(Community Matters) reprinted by permission of Stratfor
NATO Supreme Allied Commander in Europe U.S. Adm. James Stavridis answered questions on the Libyan intervention before the U.S. Senate Armed Services Committee on Tuesday, echoing the refrain voiced in Western capitals of knowing little about the exact nature of the eastern opposition. Though Stavridis labeled the rebel leadership as “responsible men and women” fighting Libyan leader Moammar Gadhafi, he added that there have been “flickers” of intelligence indicating that elements of al Qaeda and Hezbollah exist among the eastern opposition’s ranks. The question of arming the eastern rebels now, when U.S. military officials have gone on record before Congress with such suspicions of Hezbollah and al Qaeda links, seems politically unpalatable to say the least. Indeed, Stavridis’ testimony came on the same day that U.S. Secretary of State Hillary Clinton and U.S. President Barack Obama demurred on the notion that Washington is on the verge of sending weapons to Benghazi.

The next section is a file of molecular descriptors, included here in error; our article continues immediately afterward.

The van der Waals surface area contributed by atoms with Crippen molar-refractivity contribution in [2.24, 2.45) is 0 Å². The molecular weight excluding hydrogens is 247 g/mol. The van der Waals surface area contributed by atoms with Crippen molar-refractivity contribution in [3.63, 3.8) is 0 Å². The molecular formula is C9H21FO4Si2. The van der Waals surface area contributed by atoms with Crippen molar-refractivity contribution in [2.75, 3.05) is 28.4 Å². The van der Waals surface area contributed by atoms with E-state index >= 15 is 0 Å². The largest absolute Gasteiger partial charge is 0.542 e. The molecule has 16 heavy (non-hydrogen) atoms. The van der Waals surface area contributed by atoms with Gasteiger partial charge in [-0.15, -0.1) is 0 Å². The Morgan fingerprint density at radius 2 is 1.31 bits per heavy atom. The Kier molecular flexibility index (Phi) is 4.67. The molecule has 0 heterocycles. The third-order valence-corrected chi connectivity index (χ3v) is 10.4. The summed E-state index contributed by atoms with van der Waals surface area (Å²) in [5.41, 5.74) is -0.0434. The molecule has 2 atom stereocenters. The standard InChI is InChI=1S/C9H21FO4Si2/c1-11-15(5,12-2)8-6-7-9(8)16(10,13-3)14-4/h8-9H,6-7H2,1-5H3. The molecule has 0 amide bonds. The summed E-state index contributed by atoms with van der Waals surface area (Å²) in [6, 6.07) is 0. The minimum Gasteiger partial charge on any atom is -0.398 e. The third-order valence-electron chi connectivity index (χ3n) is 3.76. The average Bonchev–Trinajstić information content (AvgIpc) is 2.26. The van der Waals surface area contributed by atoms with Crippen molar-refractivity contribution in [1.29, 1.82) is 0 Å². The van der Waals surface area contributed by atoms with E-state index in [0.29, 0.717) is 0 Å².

Of the three countries most committed to seeing Gadhafi removed from power – the United States, France and the United Kingdom – none have yet to come up with a clear strategy on how to they intend to see this through. All have been steadfast in the refusal to consider sending ground troops to combat Gadhafi’s forces. Continue reading